There you have seven different methods to fix the “Message seems dangerous” Gmail problem. Let us know which solution worked for you.
“Looks Safe” button doesn’t even work. It makes the warning go away, but the email is still treated like it’s a problem. Pictures are blocked and the links become unclickable. This is a real problem. Wtf Google?
While on occasion this new feature is useful. When it’s wrong, it’s collossally WRONG! Google must give us a user friendly way to rectify this when they called it WRONG!
This thread is useful in that you have explained what they are trying to do – and a work around, which I hadn’t thought of. Thank you.
Dr. Benbeno says
my comment from April 2, 2022 at 11:34 am
this is google !
never answer of my complain , and google / gmail .com is the spam mail receiver !
what a shame for Google / Gmail
Dr. Benbeno says
I receive on the daily bases more as 100 spam mail’s! this include spam mails with this red flag . so I mark all the spam with this phishing note and deleted all later. the ones with the red Flag I have try to block ,the most block tis e-mail was 130 times and then it was blocked for good all the other red flagged mails I have try to block but after 20 times I delete those . it is to bad that G-Mail is my home E-Mailbox for all the years .I’m sick and tired of all the Spam mails daily . I know where have give my E-Mail address to a spam mailer but what can I do ?
it was the Government of Quebec Canada .better it was the Public curator of Quebec .I have send a complain to them but I’m the spam mail receiver !
Bob Abooie says
The solution is not to use Gmail.
Bill Mason says
I receive a daily good morning message, it does not come in with any warning. I then forward the message along to a small group, some receive a security warning while others do not. I use Kaspersky Total Security and have done a complete deep scan with no problems found. Trying to figure out why my message is going out with a warning? What can I do to fix this warning? I’m using Windows 10, Google Chrome and Gmail. I’ve done some research on this and have not found a solution. Would this problem warning message be created on my PC while I send it out or would the problem be on the receivers end?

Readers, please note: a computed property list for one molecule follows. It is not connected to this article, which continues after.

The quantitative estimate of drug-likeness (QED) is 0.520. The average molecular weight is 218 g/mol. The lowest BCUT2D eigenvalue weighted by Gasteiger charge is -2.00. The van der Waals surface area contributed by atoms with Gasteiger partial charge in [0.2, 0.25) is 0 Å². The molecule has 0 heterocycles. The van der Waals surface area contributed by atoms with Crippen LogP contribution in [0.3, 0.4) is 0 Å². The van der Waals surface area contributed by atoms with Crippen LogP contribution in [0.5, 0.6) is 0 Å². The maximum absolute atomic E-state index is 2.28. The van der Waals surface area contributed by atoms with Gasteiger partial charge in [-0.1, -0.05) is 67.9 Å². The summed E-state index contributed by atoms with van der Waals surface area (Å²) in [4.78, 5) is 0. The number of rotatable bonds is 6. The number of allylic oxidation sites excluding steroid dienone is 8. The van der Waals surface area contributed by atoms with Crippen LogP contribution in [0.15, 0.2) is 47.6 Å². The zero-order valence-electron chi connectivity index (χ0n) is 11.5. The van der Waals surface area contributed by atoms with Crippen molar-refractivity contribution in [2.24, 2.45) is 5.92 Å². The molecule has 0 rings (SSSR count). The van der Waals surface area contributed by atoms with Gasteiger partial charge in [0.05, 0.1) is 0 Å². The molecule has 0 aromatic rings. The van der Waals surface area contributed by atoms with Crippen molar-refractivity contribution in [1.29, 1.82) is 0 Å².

Bill Mason says
I’m having a very similar problem. I receive a daily email with a Good Morning message attached. I forward this message to a small group of friends. “Some” reciprients of my email receive the red banner security warning as above. Other receipients don’t get any warning and open the attachment. After reviewing the above information I see how a receiver can deal with this. My question is, how can I deal with this on my PC to clean it up before I send/forward it out to my friends. This group of friends likely do not have the computer skills to clean this up when they receive it so I need to deal with this as it passes through my PC/Software. Would it be sufficient to have only those that receive the warning to just add me as a Safe Sender List? I use Windows 10 with Kaspersky Total Protection and Gmail
Kevin Heath says
This is causing us serious problems.
We send legitimate emails to our users, which, if they have a Gmail account, get flagged as potentially dangerous.
Google does not have an answer as to how we can verify our outgoing email.
I am the CEO of a charity that helps vulnerable and traumatised people and our email address keeps getting marked like this. It’s not particularly helpful when it is getting flagged as dangerous because our members may become suspicious of us or the email content and stop subscribing to our mailings or worse stop interacting with us.
Gmail: This Message Seems Dangerous – This massage is seen in your internal office emails.
How to fix this
SUZANNE M GLASER says
Thanks. I received three e-mails with this banner from three individuals/groups I trust and know. As it turned out the content was totally safe and no problem at all.
I am not a fan of being censored like this.
There are e-mails I am not getting as well.